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Democratic capital: The nexus of political and economic change

  • Torsten Persson
  • Guido Tabellini

We study the joint dynamics of economic and political change. Predictions of the simple model that we formulate in the paper get considerable support in a panel of data on political regimes and GDP per capita for about 150 countries over 150 years. Democratic capital — measured by a nation’s historical experience with democracy and by the incidence of democracy in its neighborhood — reduces the exit rate from democracy and raises the exit rate from autocracy. In democracies, a higher stock of democratic capital stimulates growth in an indirect way by decreasing the probability of a sucessful coup. Our results suggest a virtuous circle, where the accumulation of physical and democratic capital reinforce each other, promoting economic development jointly with the consolidation of democracy.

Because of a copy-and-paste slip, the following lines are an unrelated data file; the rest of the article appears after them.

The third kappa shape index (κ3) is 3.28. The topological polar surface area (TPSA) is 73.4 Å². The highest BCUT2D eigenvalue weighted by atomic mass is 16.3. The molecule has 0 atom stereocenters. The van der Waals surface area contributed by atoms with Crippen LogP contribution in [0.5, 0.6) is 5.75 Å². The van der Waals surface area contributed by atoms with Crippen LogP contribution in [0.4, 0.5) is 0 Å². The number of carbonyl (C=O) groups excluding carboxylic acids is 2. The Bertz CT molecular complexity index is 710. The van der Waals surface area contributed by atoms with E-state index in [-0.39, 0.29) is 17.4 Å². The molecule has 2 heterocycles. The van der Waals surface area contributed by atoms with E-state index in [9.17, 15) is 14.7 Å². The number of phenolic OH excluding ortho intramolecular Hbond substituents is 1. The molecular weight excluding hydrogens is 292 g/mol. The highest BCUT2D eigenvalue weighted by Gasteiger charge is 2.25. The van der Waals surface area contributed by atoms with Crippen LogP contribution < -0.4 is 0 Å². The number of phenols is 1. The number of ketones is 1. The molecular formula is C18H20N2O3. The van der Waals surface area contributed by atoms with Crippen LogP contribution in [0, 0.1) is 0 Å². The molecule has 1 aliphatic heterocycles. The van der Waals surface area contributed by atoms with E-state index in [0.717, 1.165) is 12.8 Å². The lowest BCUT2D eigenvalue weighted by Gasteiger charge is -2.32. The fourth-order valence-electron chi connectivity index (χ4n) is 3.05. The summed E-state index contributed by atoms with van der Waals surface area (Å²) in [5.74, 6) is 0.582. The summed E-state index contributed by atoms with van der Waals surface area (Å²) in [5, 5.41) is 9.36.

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Paper provided by IGIER (Innocenzo Gasparini Institute for Economic Research), Bocconi University in its series Working Papers with number 308.

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Date of creation: 2006
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Handle: RePEc:igi:igierp:308
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  1. Benjamin F. Jones & Benjamin A. Olken, 2005. "Do Leaders Matter? National Leadership and Growth Since World War II," The Quarterly Journal of Economics, MIT Press, vol. 120(3), pages 835-864, August.
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  14. Dani Rodrik & Romain Wacziarg, 2005. "Do Democratic Transitions Produce Bad Economic Outcomes?," American Economic Review, American Economic Association, vol. 95(2), pages 50-55, May.
  15. Guido Tabellini, 2005. "Culture and Institutions: economic development in the regions of Europe," Working Papers 292, IGIER (Innocenzo Gasparini Institute for Economic Research), Bocconi University.
  16. Xavier Gabaix & Augustin Landier, 2006. "Why Has CEO Pay Increased So Much?," NBER Working Papers 12365, National Bureau of Economic Research, Inc.
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